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Heart Vessels. 2017 Apr;32(4):408-418. doi: 10.1007/s00380-016-0897-8. Epub 2016 Oct 11.

Internet-based training of coronary artery patients: the Heart Cycle Trial.

Author information

1
Clinic for Cardiac and Pulmonary Rehabilitation, Rosenquelle, Kurbrunnenstraße 5, 52077, Aachen, Germany. erik.skobel@rosenquelle.de.
2
Department of Cardiology, Angiology, Pneumology and Intensive Care, Medicine, University Hospital, RWTH Aachen University, Pauwelsstrasse 30, 52074, Aachen, Germany. erik.skobel@rosenquelle.de.
3
Department of Cardiology, Maastricht University Medical Centre, Maastricht, The Netherlands.
4
ITACA Institute, Polytechnic University of Valencia, Valencia, Spain.
5
Life Supporting Technologies, Departamento de Tecnología Fotónica y Bioingeniería, Universidad Politécnica de Madrid, Madrid, Spain.
6
Department of Cardiology, Angiology, Pneumology and Intensive Care, Medicine, University Hospital, RWTH Aachen University, Pauwelsstrasse 30, 52074, Aachen, Germany.
7
Centre Suisse d'Electronique et de Microtechnique SA, 2002, Neuchâtel, Switzerland.
8
Servicio de Cardiología, Hospital Clínico Universitario San Carlos de Madrid, Madrid, Spain.
9
Clinical Trial Center Aachen, Aachen, Germany.
10
Institute for Cardiology and Sports Medicine, German Sports University Cologne, Cologne, Germany.
11
Hull-York Medical School, University of Hull, Hull, UK.
12
Department of Cardiology, Spire Hull and East Riding Hospital, Hull, UK.

Abstract

Low adherence to cardiac rehabilitation (CR) might be improved by remote monitoring systems that can be used to motivate and supervise patients and tailor CR safely and effectively to their needs. The main objective of this study was to evaluate the feasibility of a smartphone-guided training system (GEX) and whether it could improve exercise capacity compared to CR delivered by conventional methods for patients with coronary artery disease (CAD). A prospective, randomized, international, multi-center study comparing CR delivered by conventional means (CG) or by remote monitoring (IG) using a new training steering/feedback tool (GEx System). This consisted of a sensor monitoring breathing rate and the electrocardiogram that transmitted information on training intensity, arrhythmias and adherence to training prescriptions, wirelessly via the internet, to a medical team that provided feedback and adjusted training prescriptions. Exercise capacity was evaluated prior to and 6 months after intervention. 118 patients (58 ± 10 years, 105 men) with CAD referred for CR were randomized (IG: n = 55, CG: n = 63). However, 15 patients (27 %) in the IG and 18 (29 %) in the CG withdrew participation and technical problems prevented a further 21 patients (38 %) in the IG from participating. No training-related complications occurred. For those who completed the study, peak VO2 improved more (p = 0.005) in the IG (1.76 ± 4.1 ml/min/kg) compared to CG (-0.4 ± 2.7 ml/min/kg). A newly designed system for home-based CR appears feasible, safe and improves exercise capacity compared to national CR. Technical problems reflected the complexity of applying remote monitoring solutions at an international level.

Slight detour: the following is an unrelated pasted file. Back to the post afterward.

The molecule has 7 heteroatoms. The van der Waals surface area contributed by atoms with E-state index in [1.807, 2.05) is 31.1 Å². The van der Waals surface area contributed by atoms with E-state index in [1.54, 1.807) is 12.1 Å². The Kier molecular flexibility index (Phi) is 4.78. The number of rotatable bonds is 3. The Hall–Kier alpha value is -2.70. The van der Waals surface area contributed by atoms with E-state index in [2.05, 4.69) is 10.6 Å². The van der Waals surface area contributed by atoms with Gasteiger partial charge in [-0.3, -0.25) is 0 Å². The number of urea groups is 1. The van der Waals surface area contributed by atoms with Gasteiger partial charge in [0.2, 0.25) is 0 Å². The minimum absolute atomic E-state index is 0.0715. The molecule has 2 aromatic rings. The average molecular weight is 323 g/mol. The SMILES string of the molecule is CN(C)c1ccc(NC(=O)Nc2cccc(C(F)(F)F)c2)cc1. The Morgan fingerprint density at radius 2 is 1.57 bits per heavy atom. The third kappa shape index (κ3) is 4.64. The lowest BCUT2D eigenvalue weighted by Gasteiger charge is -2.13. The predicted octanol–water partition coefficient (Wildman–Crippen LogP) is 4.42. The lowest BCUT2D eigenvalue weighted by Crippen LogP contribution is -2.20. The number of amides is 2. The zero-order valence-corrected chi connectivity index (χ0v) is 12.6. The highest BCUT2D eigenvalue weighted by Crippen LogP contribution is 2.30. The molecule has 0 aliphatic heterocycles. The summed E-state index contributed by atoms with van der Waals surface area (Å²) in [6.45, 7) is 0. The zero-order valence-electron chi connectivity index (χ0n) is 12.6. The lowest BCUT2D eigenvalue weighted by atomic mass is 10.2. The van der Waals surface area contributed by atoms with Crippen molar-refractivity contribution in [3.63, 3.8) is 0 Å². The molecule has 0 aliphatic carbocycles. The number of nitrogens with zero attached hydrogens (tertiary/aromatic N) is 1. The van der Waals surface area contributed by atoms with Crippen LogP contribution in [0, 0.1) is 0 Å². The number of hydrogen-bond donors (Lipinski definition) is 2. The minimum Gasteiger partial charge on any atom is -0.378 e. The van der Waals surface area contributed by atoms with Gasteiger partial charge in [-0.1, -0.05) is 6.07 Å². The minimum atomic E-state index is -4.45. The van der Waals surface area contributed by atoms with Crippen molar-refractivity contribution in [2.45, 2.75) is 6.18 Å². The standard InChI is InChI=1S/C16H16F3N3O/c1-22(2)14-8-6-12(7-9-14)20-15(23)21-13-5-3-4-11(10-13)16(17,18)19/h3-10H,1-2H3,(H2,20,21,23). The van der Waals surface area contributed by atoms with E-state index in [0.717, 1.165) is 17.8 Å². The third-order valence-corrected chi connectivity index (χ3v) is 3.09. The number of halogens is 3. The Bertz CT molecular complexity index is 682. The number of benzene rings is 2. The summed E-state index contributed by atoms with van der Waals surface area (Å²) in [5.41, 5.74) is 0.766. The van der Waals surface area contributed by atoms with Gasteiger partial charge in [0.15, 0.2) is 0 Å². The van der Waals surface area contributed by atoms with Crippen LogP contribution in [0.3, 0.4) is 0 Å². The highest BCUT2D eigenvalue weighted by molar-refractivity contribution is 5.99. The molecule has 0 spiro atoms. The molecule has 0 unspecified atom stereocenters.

KEYWORDS:

Cardiac rehabilitation; Exercise training; Monitoring

PMID:
27730298
DOI:
10.1007/s00380-016-0897-8
[Indexed for MEDLINE]
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